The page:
As far as payments systems are concerned, telecom operators have already been handling them for a very long time. With the introduction of payments banks, the speed of undertaking these operations will increase.

What is your opinion on the consolidation in the telecom infrastructure segment?

In the case of Bharti Airtel and Indus Towers, there is co-existence but there is no conflict of interest. While Bharti Infratel has towers in seven circles, Indus Towers operates in 16 circles. Although there are four circles in which both the companies have mobile towers, a mutual cooperation has been reached in these regions. Hence, Bharti Infratel and Indus Towers are not competing with each other.

As far as the rest of the industry is concerned, there has been a major consolidation with the coming together of the American Tower Corporation and Viom Networks. Over time, the smaller players too could join the fold of other players or they could combine together. Overall, the competition in telecom infrastructure is adequate but healthy.

What are your views on the right-of-way (RoW) challenges being faced by the industry?

The Department of Telecommunications has come out with industry-friendly model guidelines on the issues related to RoW. However, many of these issues fall under the ambit of the state governments. While some states have started following these guidelines, others have lagged behind. Now the latter too have started appreciating the basic rationale behind these rules and slowly, we hope most of the states will adopt them.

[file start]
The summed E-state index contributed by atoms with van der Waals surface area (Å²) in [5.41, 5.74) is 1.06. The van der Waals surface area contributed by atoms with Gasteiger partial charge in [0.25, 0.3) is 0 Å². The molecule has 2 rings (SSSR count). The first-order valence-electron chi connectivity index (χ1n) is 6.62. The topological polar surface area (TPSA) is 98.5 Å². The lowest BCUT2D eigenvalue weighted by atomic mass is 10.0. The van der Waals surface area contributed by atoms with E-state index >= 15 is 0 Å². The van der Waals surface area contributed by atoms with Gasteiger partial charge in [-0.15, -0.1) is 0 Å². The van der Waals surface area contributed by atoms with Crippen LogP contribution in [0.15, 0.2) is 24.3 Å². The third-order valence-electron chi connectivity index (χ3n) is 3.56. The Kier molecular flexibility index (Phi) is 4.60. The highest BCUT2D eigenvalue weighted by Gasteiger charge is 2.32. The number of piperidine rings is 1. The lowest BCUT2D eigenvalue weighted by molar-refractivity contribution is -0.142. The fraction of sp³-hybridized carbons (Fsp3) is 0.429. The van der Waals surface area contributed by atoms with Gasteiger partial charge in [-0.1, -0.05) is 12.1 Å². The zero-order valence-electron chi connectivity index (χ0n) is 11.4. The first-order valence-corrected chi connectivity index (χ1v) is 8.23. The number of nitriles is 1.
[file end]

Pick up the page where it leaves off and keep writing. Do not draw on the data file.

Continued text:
What role can the Telecom Regulatory Authority of India (TRAI) play in supporting the telecom industry?

As a regulator, TRAI has to strike a balance between the interests of the telecom industry and consumers. The regulator has shown tremendous support to the industry on the RoW issue. As far as the issue of call drops is concerned, the oper­ators also recognise that improving the quality of service will benefit not just consumers but also the industry. However, there are some technical limitations with regard to the call drops which need to be appreciated.

“The fear that RJIL will cut prices drastically and even offer services for free is unfounded. Airtel will welcome them, like we have welcomed all new competition. But we believe we already have in place all the services that RJIL plans to offer.”

What are some of the unresolved issues that are affecting the industry today?